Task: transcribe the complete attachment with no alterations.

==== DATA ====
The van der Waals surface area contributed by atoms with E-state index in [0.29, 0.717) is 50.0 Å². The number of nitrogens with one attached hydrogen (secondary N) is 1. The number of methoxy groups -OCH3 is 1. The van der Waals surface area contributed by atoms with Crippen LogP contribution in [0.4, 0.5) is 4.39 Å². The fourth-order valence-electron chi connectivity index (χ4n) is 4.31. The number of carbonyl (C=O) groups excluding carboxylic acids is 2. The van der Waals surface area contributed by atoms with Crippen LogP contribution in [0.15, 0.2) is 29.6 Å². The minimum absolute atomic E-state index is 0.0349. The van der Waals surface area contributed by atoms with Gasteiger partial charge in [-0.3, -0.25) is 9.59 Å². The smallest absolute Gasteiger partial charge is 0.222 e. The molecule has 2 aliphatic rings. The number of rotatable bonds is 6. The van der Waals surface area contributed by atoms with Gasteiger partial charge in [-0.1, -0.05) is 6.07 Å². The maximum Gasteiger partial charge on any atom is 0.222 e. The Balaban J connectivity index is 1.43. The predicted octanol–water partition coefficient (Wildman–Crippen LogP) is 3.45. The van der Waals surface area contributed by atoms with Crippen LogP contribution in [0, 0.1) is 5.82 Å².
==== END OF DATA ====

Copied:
The van der Waals surface area contributed by atoms with E-state index in [0.29, 0.717) is 50.0 Å². The number of nitrogens with one attached hydrogen (secondary N) is 1. The number of methoxy groups -OCH3 is 1. The van der Waals surface area contributed by atoms with Crippen LogP contribution in [0.4, 0.5) is 4.39 Å². The fourth-order valence-electron chi connectivity index (χ4n) is 4.31. The number of carbonyl (C=O) groups excluding carboxylic acids is 2. The van der Waals surface area contributed by atoms with Crippen LogP contribution in [0.15, 0.2) is 29.6 Å². The minimum absolute atomic E-state index is 0.0349. The van der Waals surface area contributed by atoms with Gasteiger partial charge in [-0.3, -0.25) is 9.59 Å². The smallest absolute Gasteiger partial charge is 0.222 e. The molecule has 2 aliphatic rings. The number of rotatable bonds is 6. The van der Waals surface area contributed by atoms with Gasteiger partial charge in [-0.1, -0.05) is 6.07 Å². The maximum Gasteiger partial charge on any atom is 0.222 e. The Balaban J connectivity index is 1.43. The predicted octanol–water partition coefficient (Wildman–Crippen LogP) is 3.45. The van der Waals surface area contributed by atoms with Crippen LogP contribution in [0, 0.1) is 5.82 Å².